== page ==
Most “digital documents” would precisely be created (and eventually even signed) unless the “author” and the “signer” may have any perception of the “digital document” being created (and eventually signed). Therefore, the “author” and even the relying parties may not have any recollection of the generation/exchange/execution of the “digital document”.



[1] (1) With stand-alone personal computers or mainframes, data/information were located in the same room where the hardware was also located; with LANs, the information was located in the server/mainframe of the LAN, normally in the same building; later on, when the cost of geographic networks became affordable (i.e. the cost of data transmission was independent from the distance to be covered by the network, and that was, again, around year 2000), it was located somewhere in the same region/nation. From that moment on, it became possible to distribute data/information over a set of different locations.

[2] There is no inherent lifespan to a given document. A train ticket is relevant and useful for the duration of the trip. But if we want to tax-deduct the cost of that trip, then the ticket is relevant for the time that the tax authority is entitled to verify it. If audit requires to preserve the document for a longer time than its fiscal relevance, then from an auditing point of view there will be a third lifespan of such ticket.


 

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Where are we heading to …? (Part 1: to be a saint or a fool ?)

I was asked by my children, if the states are borrowing so much more then we (as family) do, that they cannot get credit. Instinctively I would have answered “yes”. But before answering, I put down a few numbers, just to be sure.

Here there are the numbers:
Western Europe has a GDP per head varying between 32.000 and 38.000 US $ at 2009 PPP (source: The World in figures 2012, by the Economist).

The average price paid by a home buyer in Western Europe is between 150.000 and 180.000 US $ 2009 PPP.
Consequently home buyers gets a mortgage, whose principal varies from a minimum of 450% to a maximum of 560% of their yearly income.

So why cannot states borrow money on the markets, if they have a   GDP / Debt   ratio varying between 70% to 200% ?

The answer is easy but not obvious.
Would a bank borrow 150.000 US $ to a family father that plans to spend the money as follows (source Eurostat):
5% capital investment
10% for food and other items
13% for healthcare
15% for other services
23% for house keeping personnel
39% for supporting old family members
5% interest expenditure

NEVER EVER !!!

In fact an average family that asks for a mortgage, spends (data aggregation from Eurostat, 2005)
10% in capital investment (House)
25% in food and other goods (furnishing, wear,
11% in services (communication, utilities, recreation, culture, education, hotels restaurants)
9% in transportation (car and public transportation)
2% healthcare
8% interests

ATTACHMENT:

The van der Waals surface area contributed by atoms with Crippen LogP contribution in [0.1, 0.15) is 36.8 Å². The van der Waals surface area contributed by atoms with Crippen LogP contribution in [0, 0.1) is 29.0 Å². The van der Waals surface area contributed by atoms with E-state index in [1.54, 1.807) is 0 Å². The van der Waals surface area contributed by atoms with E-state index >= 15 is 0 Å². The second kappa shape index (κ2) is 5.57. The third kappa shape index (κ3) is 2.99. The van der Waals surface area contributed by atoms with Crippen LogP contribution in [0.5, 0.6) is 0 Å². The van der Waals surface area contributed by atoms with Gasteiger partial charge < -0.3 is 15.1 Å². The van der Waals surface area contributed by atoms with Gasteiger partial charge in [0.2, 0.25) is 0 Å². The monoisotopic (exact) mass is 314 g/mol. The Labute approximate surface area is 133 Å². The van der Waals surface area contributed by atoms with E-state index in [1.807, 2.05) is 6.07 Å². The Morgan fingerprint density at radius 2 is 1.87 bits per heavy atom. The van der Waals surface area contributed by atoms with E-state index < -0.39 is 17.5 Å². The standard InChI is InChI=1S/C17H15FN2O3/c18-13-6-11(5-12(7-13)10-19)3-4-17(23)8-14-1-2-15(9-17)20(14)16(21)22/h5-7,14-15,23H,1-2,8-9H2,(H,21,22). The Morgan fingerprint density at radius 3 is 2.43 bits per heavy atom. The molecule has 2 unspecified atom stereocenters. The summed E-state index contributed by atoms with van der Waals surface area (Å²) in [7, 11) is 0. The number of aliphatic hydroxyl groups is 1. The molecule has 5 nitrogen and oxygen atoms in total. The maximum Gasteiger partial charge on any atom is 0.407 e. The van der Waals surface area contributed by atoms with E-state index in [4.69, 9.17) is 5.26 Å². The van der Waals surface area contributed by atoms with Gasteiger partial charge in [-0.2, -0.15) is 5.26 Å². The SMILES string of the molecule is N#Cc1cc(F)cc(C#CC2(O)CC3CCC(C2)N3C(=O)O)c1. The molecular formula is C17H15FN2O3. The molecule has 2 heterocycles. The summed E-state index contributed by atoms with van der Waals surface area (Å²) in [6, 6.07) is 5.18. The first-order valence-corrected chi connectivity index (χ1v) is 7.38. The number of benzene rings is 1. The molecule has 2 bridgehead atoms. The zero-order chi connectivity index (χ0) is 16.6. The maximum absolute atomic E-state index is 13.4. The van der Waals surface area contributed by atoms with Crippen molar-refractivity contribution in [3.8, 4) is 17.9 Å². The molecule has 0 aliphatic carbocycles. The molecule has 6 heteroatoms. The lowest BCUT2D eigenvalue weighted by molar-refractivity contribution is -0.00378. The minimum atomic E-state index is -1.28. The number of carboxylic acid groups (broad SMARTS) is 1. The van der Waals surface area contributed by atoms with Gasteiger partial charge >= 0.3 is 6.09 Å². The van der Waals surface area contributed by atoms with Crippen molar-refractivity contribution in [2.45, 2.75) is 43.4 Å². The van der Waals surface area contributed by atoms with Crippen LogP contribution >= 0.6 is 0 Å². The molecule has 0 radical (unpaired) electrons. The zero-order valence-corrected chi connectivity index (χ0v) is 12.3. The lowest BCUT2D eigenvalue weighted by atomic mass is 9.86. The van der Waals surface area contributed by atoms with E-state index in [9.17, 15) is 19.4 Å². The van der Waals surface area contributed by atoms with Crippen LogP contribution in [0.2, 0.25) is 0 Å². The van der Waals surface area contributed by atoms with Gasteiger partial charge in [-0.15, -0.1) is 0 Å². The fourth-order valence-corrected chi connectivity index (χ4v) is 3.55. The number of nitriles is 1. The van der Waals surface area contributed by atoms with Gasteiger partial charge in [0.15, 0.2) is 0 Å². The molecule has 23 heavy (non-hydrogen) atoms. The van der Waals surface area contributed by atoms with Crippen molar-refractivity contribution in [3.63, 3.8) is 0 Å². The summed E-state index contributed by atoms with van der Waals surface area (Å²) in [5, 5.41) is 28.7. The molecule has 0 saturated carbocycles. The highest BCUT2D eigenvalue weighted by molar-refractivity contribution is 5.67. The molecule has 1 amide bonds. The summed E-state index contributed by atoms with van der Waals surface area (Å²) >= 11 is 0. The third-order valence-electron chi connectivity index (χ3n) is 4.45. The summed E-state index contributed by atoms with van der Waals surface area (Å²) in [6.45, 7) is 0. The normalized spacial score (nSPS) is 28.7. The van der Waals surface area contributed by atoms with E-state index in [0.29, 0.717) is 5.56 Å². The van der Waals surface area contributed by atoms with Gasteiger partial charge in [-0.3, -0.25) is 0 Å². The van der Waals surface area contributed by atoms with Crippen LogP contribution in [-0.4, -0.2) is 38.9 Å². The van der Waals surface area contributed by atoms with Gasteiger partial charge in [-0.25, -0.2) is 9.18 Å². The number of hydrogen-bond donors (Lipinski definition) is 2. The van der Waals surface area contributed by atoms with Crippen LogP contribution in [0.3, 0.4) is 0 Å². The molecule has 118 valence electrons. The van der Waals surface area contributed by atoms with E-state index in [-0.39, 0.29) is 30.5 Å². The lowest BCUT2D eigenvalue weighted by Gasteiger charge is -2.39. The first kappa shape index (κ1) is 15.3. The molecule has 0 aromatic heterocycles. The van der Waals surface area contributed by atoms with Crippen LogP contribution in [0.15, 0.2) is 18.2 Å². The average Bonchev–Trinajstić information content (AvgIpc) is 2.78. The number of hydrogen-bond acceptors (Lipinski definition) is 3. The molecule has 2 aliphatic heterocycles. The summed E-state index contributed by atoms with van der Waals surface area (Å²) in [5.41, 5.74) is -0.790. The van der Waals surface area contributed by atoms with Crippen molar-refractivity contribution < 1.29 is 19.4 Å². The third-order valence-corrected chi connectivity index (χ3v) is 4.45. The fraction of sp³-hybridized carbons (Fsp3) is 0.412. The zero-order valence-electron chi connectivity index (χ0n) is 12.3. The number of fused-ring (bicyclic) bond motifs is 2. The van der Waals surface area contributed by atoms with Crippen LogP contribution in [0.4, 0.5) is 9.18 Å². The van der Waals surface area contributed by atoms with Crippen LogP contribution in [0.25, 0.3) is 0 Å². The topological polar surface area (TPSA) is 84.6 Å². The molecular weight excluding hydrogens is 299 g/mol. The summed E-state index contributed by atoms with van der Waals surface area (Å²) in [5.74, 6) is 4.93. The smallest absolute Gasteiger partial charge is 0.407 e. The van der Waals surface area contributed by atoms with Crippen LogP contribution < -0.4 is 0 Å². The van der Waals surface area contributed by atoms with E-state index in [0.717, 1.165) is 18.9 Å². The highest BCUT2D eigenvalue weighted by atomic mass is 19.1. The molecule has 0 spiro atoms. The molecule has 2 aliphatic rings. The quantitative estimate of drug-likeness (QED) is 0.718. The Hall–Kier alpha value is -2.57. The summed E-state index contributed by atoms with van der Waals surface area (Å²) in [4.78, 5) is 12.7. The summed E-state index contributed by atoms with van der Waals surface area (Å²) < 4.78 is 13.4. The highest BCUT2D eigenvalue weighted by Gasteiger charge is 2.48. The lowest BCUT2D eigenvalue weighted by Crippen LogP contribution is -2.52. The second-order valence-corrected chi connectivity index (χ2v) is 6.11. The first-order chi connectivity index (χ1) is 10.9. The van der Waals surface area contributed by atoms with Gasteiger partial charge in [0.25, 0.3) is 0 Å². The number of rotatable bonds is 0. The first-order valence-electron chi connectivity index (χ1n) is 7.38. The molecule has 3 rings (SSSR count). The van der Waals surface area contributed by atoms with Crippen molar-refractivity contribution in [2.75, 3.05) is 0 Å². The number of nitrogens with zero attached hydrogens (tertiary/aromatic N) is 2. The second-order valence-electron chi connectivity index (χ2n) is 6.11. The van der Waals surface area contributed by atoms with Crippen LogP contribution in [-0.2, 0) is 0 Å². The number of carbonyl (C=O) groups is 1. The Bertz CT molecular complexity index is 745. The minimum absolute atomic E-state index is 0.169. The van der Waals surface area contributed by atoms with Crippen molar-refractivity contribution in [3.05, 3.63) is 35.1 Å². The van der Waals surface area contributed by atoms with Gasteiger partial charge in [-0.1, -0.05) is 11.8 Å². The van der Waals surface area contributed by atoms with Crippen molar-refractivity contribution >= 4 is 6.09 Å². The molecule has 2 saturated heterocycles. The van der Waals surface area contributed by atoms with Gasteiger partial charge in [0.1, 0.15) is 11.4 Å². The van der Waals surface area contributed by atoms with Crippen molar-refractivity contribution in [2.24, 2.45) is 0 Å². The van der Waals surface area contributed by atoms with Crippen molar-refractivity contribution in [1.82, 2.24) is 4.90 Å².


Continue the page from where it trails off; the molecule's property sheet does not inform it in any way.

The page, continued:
35% taxes (OECD average 2009: but taxation can grow to more then 50% of GDP in some states, like France)

It means, that 68% of the disposable income of a family goes to the purchase of goods. About 33% of purchases of a family are on durable goods (house, car, furniture, white goods, TV, computers, etc.), compared to 5% of the state expenditure.

In 1910 the state was spending 12,5% of GDP and devoting (as a normal family today) about 30% of its expenditure to the purchase of durable goods (infrastructure).  Today the state spends an average of 45,6% of GDP and devotes just 11% to the build up of infrastructure (source Public Spending in the 20th Century). A global perspective, by Vito Tanzi (IMF) & Ludger Schuknecht (ECB), Cambridge University Press 2000.

The state has the expenditure pattern of a tramp, that consumes almost 90% of what it earns.  Tramps do not have access to credit. Eventually poor people have, if there is the concrete perspective of a significant increase in their earnings or if, like in micro finance, credit spoors investment and consequently earnings.

I would say that the difference between a tramp and a poor person, is that the latter is poor but is striving to improve its status, the former is poor (mostly) because of its attitude.

I would say, that it has become obvious in the (bond) markets, that a paradigmatic shift has to happen: in the last 100 years the amount of money collected by the state in absolute and in relative terms, has been increasing relentlessly. This is going to change for three main reasons:

1)     it is difficult to imagine that states may have a share of GDP bigger then 50%, so there is not much room to increase the state’s share of the pie.  In fact it is recommended by several economists, that taxation stays under 35%. So the GDP share of the state will likely to shrink, some day;

2)     productivity increase in OECD countries is slowing down, not only because of conjuncture. So the growth in personal income and in general wealth is slowing down;